Part 2: The DynamoDB Book: An Interview With Alex DeBrie On His New Book

This is the second part of my interview with Alex DeBrie on his new insta-classic: The DynamoDB Book.

To read the first part of the interview please mosey on over to The DynamoDB Book: An Interview With Alex DeBrie On His New Book. Go ahead. Take your time. It's worth it.

Quick Fire Round. What's your quick reaction to:

The cost of storing data in S3 versus storing data in DynamoDB?

Use S3 for large blobs or data with a single access pattern. Also, amazingly, write-heavy workloads can actually be *more expensive* in S3 than in DynamoDB.

Amplify and GraphQL not supporting single-table design?

I’ve made my peace with it. Amplify / GraphQL are optimizing for different things than single-table DynamoDB design. That’s OK! Big fan of the Amplify team. Probably the most unique, ‘swimming-against-the-stream’ team at AWS, and I’d love to see more like it.

Should it take even an awesome 450 page book to learn how to use a database?

Now you’re forcing me to defend my honor! I think learning RDBMS from scratch would probably take 450 pages as well. It’s just that RDBMS is taught everywhere, incrementally, so you don’t see it all in one place.

NoSQL Workbench?

I really enjoy using it for making data models, showing examples, and serving as documentation for a repository. It’s much better than the Excel spreadsheet I used to use. The team is great and they’re continuing to iterate, so I’m bullish on it.

Aurora Serverless versus DynamoDB?

I once wrote a post about how Aurora Serverless is the future of data. My views have changed since then. If you’re betting on a database of the future, I think it’s a better bet that you can learn DynamoDB than to bet on making a serverless-friendly, pay-per-use, infinitely scalable relational database.

Is hand coding joins really better than materialized views?

You work with what you’re given! A lot of NoSQL seems very odd when you’re coming from a relational world, and it’s hard to break that mindset.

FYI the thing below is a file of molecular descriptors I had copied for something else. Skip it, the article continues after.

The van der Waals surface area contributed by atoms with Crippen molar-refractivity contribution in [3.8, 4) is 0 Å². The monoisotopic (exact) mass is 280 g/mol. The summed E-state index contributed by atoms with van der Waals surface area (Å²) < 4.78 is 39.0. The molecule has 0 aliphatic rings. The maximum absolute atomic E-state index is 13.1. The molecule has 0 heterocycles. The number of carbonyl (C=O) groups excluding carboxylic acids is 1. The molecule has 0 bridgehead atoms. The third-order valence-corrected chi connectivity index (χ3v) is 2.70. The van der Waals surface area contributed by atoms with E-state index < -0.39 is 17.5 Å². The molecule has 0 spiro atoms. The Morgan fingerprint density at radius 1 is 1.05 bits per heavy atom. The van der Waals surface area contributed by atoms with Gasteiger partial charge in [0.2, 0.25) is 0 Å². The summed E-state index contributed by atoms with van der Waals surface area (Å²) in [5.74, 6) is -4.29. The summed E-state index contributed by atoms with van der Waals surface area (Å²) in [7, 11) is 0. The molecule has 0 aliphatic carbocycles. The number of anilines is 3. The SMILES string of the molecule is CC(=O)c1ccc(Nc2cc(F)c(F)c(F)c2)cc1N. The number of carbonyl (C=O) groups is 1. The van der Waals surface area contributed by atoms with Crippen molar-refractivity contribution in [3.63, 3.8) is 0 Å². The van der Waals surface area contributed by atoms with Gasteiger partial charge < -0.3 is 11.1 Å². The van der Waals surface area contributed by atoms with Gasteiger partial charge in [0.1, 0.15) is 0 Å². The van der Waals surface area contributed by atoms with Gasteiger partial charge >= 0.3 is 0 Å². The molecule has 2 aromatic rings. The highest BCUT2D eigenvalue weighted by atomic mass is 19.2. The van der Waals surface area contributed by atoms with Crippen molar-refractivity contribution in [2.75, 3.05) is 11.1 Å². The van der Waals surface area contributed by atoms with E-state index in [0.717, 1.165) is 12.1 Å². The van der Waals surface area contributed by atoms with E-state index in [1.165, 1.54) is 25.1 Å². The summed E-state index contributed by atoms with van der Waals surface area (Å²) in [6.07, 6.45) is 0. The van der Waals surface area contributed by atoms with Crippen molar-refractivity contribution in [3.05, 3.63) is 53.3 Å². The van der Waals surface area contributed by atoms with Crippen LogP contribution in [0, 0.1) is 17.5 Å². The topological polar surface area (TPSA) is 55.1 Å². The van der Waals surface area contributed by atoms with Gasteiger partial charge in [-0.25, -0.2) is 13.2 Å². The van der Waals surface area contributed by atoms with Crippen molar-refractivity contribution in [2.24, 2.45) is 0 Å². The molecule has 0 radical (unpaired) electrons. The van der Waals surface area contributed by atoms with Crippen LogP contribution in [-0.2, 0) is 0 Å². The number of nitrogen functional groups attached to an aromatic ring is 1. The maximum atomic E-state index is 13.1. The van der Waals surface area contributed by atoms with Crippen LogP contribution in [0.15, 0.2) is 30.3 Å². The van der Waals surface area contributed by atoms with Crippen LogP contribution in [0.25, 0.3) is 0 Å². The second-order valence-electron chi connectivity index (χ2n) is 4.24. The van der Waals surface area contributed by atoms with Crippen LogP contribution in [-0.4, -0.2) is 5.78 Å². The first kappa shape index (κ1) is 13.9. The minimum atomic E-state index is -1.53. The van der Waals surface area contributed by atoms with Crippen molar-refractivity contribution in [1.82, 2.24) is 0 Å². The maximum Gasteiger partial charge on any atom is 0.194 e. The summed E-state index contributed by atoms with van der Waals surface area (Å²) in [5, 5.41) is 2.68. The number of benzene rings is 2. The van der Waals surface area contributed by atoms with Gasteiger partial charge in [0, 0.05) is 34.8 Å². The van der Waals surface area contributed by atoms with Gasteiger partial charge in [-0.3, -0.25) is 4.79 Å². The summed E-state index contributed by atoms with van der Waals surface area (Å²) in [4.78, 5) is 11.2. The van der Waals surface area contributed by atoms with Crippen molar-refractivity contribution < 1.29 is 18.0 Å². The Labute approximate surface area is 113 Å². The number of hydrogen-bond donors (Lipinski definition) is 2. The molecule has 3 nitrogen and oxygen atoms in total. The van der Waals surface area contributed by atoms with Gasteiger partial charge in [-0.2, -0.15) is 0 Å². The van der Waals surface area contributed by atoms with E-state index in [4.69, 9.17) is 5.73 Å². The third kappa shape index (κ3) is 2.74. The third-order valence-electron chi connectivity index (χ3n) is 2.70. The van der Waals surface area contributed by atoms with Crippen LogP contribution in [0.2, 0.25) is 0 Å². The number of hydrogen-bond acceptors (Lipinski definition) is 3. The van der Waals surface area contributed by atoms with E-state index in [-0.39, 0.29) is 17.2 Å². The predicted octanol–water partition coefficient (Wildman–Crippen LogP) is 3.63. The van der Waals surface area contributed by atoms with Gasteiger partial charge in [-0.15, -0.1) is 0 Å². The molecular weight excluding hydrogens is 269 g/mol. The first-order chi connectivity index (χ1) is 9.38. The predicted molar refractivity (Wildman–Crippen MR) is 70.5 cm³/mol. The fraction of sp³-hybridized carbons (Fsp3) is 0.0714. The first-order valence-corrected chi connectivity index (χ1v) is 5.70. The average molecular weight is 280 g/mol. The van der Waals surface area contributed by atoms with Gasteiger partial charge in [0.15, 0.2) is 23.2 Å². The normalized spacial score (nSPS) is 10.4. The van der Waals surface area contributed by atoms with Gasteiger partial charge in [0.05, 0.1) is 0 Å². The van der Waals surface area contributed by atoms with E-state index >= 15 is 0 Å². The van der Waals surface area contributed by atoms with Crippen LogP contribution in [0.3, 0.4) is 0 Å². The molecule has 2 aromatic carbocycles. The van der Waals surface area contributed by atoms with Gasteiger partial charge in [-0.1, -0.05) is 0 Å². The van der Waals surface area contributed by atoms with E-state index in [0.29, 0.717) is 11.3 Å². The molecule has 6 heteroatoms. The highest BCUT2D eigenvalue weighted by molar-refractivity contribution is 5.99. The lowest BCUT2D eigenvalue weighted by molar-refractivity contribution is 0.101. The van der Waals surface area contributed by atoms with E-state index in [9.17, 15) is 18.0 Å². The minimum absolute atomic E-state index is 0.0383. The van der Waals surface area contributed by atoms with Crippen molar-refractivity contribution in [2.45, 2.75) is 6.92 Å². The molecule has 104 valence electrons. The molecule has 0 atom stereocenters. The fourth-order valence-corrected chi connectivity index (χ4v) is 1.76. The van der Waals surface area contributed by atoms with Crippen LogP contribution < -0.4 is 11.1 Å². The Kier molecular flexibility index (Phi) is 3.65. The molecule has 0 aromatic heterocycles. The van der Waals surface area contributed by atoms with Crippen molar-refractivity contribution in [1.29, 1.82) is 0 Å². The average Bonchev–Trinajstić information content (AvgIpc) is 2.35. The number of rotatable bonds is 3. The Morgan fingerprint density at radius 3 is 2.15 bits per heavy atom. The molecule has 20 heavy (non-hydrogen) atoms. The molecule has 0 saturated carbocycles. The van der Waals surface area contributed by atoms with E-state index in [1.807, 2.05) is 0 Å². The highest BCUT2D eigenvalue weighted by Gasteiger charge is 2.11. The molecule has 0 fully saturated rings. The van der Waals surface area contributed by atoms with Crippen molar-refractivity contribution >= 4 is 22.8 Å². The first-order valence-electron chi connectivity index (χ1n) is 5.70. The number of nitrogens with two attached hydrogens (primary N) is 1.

Is filtering on the client side a failure of the database?

It depends! I like to mention it because I think it forces you to think holistically about your problem. Not everything has to happen in the database layer.

You created a DynamoDB Wish List for AWS Santa. How is AWS Santa performing this holiday season?

Amazingly, they didn’t immediately implement my advice. Of my three biggest items, I think only one (more Redis-like operations) is likely to end up in DynamoDB, and even that might take a while.

If Rick Houlihan is an assassin, how many lives have been taken with DynamoDB?

We tried tracking this but we screwed up the aggregation logic in our Lambda function. Just know that it’s a large number.

Using the word “table” to describe something that’s more akin to a multi-dimensional wormhole than a table?

There used to be three hard problems in computer science: cache invalidation, naming things, and a highly-scalable, pay-per-use database that works with serverless compute. Just because the DynamoDB team solved the last one doesn’t mean they solved the second one.

Any truth to the rumor that has such horrible search capabilities because all their searches must be encoded with DynamoDB indexes?

Ha! I’ll just say that there are times when you can definitely see how DynamoDB’s limitations have influenced the UX in the AWS console.

How do you think AWS feels about needing the great Jeremy Daly to actually make their APIs usable?

I think it’s underrated how much AWS essentially outsources developer experience. And I think it’s a good idea! Let a thousand flowers bloom in the community. Most will fail, but a few will succeed. Formalize those, either by direct support of the community tool or by releasing a similar tool, and everybody wins.